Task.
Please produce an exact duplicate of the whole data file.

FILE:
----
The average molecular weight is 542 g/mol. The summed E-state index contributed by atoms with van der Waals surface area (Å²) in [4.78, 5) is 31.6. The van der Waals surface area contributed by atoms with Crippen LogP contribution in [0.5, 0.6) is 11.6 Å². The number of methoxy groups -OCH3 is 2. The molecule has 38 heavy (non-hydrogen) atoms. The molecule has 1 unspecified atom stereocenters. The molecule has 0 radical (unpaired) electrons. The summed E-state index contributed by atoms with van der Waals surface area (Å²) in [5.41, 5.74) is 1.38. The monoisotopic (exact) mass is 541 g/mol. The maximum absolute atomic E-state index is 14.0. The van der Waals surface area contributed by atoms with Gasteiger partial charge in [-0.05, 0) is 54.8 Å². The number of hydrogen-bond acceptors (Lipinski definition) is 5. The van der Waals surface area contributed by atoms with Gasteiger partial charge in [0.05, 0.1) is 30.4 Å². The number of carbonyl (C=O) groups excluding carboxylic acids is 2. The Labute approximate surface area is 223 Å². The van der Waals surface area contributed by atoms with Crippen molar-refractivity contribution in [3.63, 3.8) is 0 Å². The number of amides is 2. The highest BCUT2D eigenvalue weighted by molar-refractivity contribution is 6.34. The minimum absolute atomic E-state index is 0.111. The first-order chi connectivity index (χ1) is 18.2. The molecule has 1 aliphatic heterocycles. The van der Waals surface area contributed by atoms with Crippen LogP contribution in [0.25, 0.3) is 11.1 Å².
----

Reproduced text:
The average molecular weight is 542 g/mol. The summed E-state index contributed by atoms with van der Waals surface area (Å²) in [4.78, 5) is 31.6. The van der Waals surface area contributed by atoms with Crippen LogP contribution in [0.5, 0.6) is 11.6 Å². The number of methoxy groups -OCH3 is 2. The molecule has 38 heavy (non-hydrogen) atoms. The molecule has 1 unspecified atom stereocenters. The molecule has 0 radical (unpaired) electrons. The summed E-state index contributed by atoms with van der Waals surface area (Å²) in [5.41, 5.74) is 1.38. The monoisotopic (exact) mass is 541 g/mol. The maximum absolute atomic E-state index is 14.0. The van der Waals surface area contributed by atoms with Gasteiger partial charge in [-0.05, 0) is 54.8 Å². The number of hydrogen-bond acceptors (Lipinski definition) is 5. The van der Waals surface area contributed by atoms with Gasteiger partial charge in [0.05, 0.1) is 30.4 Å². The number of carbonyl (C=O) groups excluding carboxylic acids is 2. The Labute approximate surface area is 223 Å². The van der Waals surface area contributed by atoms with Crippen molar-refractivity contribution in [3.63, 3.8) is 0 Å². The number of amides is 2. The highest BCUT2D eigenvalue weighted by molar-refractivity contribution is 6.34. The minimum absolute atomic E-state index is 0.111. The first-order chi connectivity index (χ1) is 18.2. The molecule has 1 aliphatic heterocycles. The van der Waals surface area contributed by atoms with Crippen LogP contribution in [0.25, 0.3) is 11.1 Å².